Dent J (Basel) 2020 Jul 1;8(3). Epub 2020 Jul 1.
Department of Biomedical, Surgical and Dental Sciences, School of Dentistry, University of Milan, 20100 Milan, Italy.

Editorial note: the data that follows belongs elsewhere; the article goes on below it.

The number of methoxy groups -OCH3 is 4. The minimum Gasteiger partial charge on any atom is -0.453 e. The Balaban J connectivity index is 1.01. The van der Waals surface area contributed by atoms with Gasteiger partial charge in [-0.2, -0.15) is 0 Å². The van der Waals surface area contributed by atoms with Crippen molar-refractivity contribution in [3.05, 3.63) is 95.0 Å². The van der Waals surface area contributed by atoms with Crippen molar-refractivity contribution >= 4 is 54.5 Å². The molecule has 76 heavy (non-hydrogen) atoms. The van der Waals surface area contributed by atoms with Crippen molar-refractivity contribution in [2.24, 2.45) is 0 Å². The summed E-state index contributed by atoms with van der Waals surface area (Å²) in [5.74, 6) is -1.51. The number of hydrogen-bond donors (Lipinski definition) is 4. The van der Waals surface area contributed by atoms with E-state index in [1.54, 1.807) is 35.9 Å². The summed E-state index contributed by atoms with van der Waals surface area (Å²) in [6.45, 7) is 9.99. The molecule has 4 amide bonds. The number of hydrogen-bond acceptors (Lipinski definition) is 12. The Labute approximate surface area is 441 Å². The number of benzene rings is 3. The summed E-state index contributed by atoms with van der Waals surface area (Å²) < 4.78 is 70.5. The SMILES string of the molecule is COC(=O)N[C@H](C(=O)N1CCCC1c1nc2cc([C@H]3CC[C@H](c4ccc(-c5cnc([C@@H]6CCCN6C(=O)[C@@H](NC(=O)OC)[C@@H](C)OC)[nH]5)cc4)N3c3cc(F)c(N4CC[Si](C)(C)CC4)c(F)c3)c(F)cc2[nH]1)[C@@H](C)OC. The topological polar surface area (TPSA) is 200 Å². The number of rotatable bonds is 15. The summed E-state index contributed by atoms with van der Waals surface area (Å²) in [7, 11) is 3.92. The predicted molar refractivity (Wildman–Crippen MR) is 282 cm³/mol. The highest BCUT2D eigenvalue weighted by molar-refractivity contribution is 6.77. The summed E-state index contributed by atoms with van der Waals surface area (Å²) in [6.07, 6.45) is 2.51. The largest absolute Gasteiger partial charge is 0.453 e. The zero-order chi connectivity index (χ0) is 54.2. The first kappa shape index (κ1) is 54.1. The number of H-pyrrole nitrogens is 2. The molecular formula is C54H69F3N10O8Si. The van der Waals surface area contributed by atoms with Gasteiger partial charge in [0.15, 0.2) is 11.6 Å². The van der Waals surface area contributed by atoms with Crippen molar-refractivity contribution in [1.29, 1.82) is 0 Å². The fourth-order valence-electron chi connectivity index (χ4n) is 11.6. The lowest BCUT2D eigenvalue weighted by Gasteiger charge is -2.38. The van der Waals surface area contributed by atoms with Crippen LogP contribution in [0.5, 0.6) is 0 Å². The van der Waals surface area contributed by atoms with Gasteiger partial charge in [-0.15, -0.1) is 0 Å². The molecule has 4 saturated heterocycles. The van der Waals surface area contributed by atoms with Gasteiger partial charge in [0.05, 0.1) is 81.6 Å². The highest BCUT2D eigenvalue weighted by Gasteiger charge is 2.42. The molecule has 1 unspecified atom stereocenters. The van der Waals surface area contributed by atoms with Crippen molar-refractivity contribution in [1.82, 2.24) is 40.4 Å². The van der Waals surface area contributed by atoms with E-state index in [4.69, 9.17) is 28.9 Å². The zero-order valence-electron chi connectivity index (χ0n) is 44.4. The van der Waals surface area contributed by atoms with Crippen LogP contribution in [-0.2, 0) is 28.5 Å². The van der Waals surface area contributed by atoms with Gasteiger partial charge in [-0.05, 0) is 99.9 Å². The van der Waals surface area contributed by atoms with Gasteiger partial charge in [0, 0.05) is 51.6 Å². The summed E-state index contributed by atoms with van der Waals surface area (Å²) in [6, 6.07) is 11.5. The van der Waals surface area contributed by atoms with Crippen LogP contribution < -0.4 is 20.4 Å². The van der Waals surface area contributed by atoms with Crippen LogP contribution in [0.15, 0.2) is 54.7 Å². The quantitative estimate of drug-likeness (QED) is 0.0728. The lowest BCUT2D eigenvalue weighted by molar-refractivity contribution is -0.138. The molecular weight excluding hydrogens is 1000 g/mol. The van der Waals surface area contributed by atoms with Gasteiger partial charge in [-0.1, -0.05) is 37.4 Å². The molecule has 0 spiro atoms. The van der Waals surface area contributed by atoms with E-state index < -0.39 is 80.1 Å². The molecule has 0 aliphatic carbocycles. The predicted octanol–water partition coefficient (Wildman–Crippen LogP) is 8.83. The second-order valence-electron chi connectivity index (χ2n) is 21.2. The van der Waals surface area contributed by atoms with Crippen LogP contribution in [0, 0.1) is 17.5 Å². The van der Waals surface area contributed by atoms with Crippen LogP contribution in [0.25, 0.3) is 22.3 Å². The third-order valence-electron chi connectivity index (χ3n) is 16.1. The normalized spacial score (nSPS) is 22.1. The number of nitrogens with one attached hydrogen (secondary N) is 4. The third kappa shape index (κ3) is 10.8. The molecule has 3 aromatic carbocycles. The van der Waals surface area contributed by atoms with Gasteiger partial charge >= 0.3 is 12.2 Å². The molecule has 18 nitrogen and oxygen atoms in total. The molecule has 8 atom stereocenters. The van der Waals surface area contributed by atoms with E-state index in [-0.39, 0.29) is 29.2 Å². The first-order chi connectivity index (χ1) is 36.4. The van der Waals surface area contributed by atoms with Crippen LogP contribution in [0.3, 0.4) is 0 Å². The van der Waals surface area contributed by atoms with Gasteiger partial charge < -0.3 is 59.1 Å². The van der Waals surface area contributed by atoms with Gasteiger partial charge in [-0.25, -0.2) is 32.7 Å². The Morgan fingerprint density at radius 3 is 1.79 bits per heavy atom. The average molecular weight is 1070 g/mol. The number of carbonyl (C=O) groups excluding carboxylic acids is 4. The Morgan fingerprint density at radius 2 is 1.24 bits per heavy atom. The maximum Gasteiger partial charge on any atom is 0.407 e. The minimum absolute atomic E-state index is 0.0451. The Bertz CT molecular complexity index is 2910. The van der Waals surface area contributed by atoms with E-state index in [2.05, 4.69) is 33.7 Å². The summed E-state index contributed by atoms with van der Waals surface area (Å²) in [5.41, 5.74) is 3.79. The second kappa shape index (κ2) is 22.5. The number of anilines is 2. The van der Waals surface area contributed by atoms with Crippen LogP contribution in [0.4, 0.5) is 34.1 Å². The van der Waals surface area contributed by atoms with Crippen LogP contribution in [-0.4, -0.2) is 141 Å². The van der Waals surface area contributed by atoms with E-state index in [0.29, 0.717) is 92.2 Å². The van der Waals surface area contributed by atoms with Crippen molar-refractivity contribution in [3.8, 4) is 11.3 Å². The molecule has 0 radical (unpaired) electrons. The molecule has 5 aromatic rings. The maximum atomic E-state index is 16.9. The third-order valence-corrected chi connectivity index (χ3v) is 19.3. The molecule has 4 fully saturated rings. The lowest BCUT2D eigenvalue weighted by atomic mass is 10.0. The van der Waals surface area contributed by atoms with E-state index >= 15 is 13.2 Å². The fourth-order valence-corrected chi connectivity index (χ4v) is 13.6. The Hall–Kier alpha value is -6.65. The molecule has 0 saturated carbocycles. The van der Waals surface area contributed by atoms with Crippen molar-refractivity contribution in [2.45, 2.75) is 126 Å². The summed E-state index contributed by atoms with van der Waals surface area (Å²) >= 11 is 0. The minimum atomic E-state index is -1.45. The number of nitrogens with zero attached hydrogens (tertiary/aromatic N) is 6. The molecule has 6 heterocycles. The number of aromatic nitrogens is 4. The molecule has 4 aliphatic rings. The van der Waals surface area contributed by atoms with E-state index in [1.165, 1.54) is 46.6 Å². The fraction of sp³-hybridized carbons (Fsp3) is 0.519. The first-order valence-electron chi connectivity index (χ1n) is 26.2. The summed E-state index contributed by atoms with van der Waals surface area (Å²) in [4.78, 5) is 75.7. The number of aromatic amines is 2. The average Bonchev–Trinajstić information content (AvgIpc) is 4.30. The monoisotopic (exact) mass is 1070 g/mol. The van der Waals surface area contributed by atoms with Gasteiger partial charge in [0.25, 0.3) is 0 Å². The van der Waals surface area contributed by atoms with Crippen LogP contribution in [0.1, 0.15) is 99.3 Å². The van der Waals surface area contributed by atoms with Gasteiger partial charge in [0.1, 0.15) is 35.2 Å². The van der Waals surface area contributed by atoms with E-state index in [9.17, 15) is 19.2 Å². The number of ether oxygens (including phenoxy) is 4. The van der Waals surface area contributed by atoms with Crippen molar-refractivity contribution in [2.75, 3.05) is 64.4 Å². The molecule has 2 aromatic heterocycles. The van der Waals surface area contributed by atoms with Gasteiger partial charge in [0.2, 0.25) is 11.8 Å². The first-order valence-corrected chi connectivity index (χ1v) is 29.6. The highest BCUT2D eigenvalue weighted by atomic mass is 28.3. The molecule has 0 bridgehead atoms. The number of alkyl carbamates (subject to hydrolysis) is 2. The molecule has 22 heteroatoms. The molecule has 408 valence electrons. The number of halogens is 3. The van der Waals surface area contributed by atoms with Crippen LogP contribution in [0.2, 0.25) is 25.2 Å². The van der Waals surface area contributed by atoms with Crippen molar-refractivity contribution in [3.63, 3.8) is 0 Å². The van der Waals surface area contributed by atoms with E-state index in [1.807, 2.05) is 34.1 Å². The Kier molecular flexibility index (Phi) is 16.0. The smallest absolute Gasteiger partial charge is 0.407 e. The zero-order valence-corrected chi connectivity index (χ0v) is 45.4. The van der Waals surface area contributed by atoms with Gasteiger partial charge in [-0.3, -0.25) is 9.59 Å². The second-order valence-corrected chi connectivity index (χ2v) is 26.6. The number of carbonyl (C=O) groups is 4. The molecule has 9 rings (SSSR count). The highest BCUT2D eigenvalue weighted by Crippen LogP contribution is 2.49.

The aim of this study is to assess whether operculectomy in patients with retained second molars eases spontaneous tooth eruption in respect to untreated controls. Two hundred and twenty-two patients with delayed eruption of at least one second molar were selected from the archives of the Department of Orthodontics, Milan, Italy. Eighty-eight patients, 40 males and 48 females (mean age 14.8 ± 1.3 years), met the inclusion criteria. Records were then divided into case and control groups. The case group consisted of patients that underwent removal of the overlaying mucosa over second molars (i.e., operculectomy) and the control group consisted of subjects who retained their operculum over an unerupted second molar and were followed for one year without performing any treatment. A total of 145 impacted second molars were considered (75 cases, 70 controls). A risk ratio with 95% confidence interval was used to compare the prevalence of eruption in the two groups. Spontaneous eruption occurred in 93.3% of cases in the operculectomy group (70/75), while in the control group, 10% teeth erupted spontaneously (7/70). Spontaneous eruption in the upper arch occurred in 95.2% of cases among treated patients (40 out of 42), while in the lower arch, spontaneous eruption occurred in 90.9% of cases (30 out of 33). Spontaneous eruption of the upper second molars in the control group occurred in 8.5% of cases (3 out of 35), while in the lower arch, it occurred in 8.5% (3 out of 35). Operculectomy can ease the spontaneous eruption of retained second molars and reduce the chances of inclusion.